HIS 218: Introduction to Digital History

Professor Charles Evans
syllabus/home page

Contact information

E-mail: cevans@nvcc.edu or charles.t.evans@gmail.com
Office phone: 703.948.7701
My college home page: www.ctevans.net/College.html
My history projects: www.ctevans.net/
NOVA Online telephone: 703.323.3347 (1.888.435.6822)

Introduction

In this course, we will examine some of the major developments in the practice of history in the past decade or so, and study the methods, theories and practices of digital history. There are current and emerging digital technologies that are changing the time-honored methods of doing history, and those are what we will be studying. Some topics and issues that will be look at include: (1) different kinds of digital expression used by historians, (2) the impact of social media and web 2.0 tools on the discipline of history, (3) some basic website creation and design issues, (4) teaching and learning issues regarding digital tools, and (5) conceptual issues regarding the use of historical artifacts. There are a number of assignments in the course, including a student project centered on the creation of a digital history resource using primary source materials. More formally, I might say that:

This course will explore the development of the field of digital history and examine the impact of digital media on the research, writing, teaching and presentation of history.  It also introduces students to issues in digital history such as copyright, intellectual property, information abundance, and how the web has changed the relationship between historians and their audience.  Students will also learn how digital tools and resources are enabling new methods of historical analysis and presentation.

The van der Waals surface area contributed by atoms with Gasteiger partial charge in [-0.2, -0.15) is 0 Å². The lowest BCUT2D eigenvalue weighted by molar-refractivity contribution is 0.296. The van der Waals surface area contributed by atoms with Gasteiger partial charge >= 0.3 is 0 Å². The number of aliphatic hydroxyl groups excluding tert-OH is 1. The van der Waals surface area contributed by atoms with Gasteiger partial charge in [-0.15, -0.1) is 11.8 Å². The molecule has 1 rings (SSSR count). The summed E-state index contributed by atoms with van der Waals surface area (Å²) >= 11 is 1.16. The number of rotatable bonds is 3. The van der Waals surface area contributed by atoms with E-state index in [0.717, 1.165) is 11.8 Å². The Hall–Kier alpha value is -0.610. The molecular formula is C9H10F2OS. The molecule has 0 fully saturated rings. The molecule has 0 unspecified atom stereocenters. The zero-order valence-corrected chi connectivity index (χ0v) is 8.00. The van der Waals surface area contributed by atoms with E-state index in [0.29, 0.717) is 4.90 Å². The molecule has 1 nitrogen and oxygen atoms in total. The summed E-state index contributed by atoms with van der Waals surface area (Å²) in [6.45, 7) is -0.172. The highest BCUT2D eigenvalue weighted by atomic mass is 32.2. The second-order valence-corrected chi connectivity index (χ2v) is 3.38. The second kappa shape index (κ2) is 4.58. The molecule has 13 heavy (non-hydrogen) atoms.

Textbook

Digital History: A Guide to Gathering, Preserving, and, Presenting the Past on the Web, by Dan Cohen and Roy Rosenzweig. Although this "text" was written quite a few years ago, Roy was one of the earliest pioneers in the field of digital history. Way back in 1994, his unique, hypertext history "textbook," Who Built America, appeared (coauthored by Stephen Brier and Joshua Brown). This was an innovative attempt to combine text, video, audio and images in a digital, hypertext format. Roy was also the founder of the Center for History and New Media at George Mason University. There are some alternative textbooks that we will take a look at in the course.

Course general purpose

This course will explore the development of the field of digital history and examine the impact of digital media on the research, writing, teaching and presentation of history. It also introduces students to issues in digital history such as copyright, intellectual property, information abundance, and how the web has changed the relationship between historians and their audience. Students will also learn how digital tools and resources are enabling new methods of historical analysis and presentation.

Course objectives

Upon completing the course, the student will be able to:

Course prerequisites and expectations

Course drop, withdrawal and incomplete policies

Proviso about the course and permanence in the digital world

Things change fast in the digital world, and this syllabus can change pretty quickly too. I try and keep up with software and tools as they appear, but sometimes I miss things. Please send me any changes/additions that you think would be useful to the course topics and schedule.

Course videos

You can find the videos for the course units on ItunesU for NVCC (look for HIS 295) or on YouTube. These can also change as I add more materials or alter assignments.

Course grading

Course grades are based on the following point scale:

Make sure that you check the very IMPORTANT Explanation of Assignments and Grading, which has information about grading in the course. There are Special Course Grading Requirements that you must meet to successfully pass the course.

Tentative schedule

For fall 2018, this is the class schedule:

For summer 2018, this is the class schedule: